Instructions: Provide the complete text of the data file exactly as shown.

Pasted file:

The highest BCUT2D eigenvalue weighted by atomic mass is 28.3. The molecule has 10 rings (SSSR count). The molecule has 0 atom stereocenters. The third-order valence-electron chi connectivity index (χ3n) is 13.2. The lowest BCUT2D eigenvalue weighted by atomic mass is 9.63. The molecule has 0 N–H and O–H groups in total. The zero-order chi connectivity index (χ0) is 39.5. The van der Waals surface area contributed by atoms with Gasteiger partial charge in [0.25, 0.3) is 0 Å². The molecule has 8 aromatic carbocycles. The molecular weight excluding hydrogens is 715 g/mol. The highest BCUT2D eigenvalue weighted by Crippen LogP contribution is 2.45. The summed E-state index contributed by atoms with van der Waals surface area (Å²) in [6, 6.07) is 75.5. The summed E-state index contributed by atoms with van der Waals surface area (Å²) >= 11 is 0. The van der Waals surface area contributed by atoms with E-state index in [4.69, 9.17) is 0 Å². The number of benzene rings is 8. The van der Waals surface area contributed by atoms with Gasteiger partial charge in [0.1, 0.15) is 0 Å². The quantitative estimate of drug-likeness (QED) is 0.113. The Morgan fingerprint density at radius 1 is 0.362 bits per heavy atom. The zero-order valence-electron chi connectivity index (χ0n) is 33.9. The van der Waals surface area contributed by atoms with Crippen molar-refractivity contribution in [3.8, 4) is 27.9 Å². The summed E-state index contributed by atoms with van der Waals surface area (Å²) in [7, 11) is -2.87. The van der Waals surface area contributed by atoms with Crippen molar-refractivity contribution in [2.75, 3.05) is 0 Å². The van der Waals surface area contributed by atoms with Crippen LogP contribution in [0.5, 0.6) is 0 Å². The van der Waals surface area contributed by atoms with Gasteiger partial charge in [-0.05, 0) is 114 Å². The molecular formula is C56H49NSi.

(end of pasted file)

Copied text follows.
The highest BCUT2D eigenvalue weighted by atomic mass is 28.3. The molecule has 10 rings (SSSR count). The molecule has 0 atom stereocenters. The third-order valence-electron chi connectivity index (χ3n) is 13.2. The lowest BCUT2D eigenvalue weighted by atomic mass is 9.63. The molecule has 0 N–H and O–H groups in total. The zero-order chi connectivity index (χ0) is 39.5. The van der Waals surface area contributed by atoms with Gasteiger partial charge in [0.25, 0.3) is 0 Å². The molecule has 8 aromatic carbocycles. The molecular weight excluding hydrogens is 715 g/mol. The highest BCUT2D eigenvalue weighted by Crippen LogP contribution is 2.45. The summed E-state index contributed by atoms with van der Waals surface area (Å²) in [6, 6.07) is 75.5. The summed E-state index contributed by atoms with van der Waals surface area (Å²) >= 11 is 0. The van der Waals surface area contributed by atoms with E-state index in [4.69, 9.17) is 0 Å². The number of benzene rings is 8. The van der Waals surface area contributed by atoms with Gasteiger partial charge in [0.1, 0.15) is 0 Å². The quantitative estimate of drug-likeness (QED) is 0.113. The Morgan fingerprint density at radius 1 is 0.362 bits per heavy atom. The zero-order valence-electron chi connectivity index (χ0n) is 33.9. The van der Waals surface area contributed by atoms with Crippen molar-refractivity contribution in [3.8, 4) is 27.9 Å². The summed E-state index contributed by atoms with van der Waals surface area (Å²) in [7, 11) is -2.87. The van der Waals surface area contributed by atoms with Crippen molar-refractivity contribution in [2.75, 3.05) is 0 Å². The van der Waals surface area contributed by atoms with Crippen LogP contribution in [0.5, 0.6) is 0 Å². The van der Waals surface area contributed by atoms with Gasteiger partial charge in [-0.05, 0) is 114 Å². The molecular formula is C56H49NSi.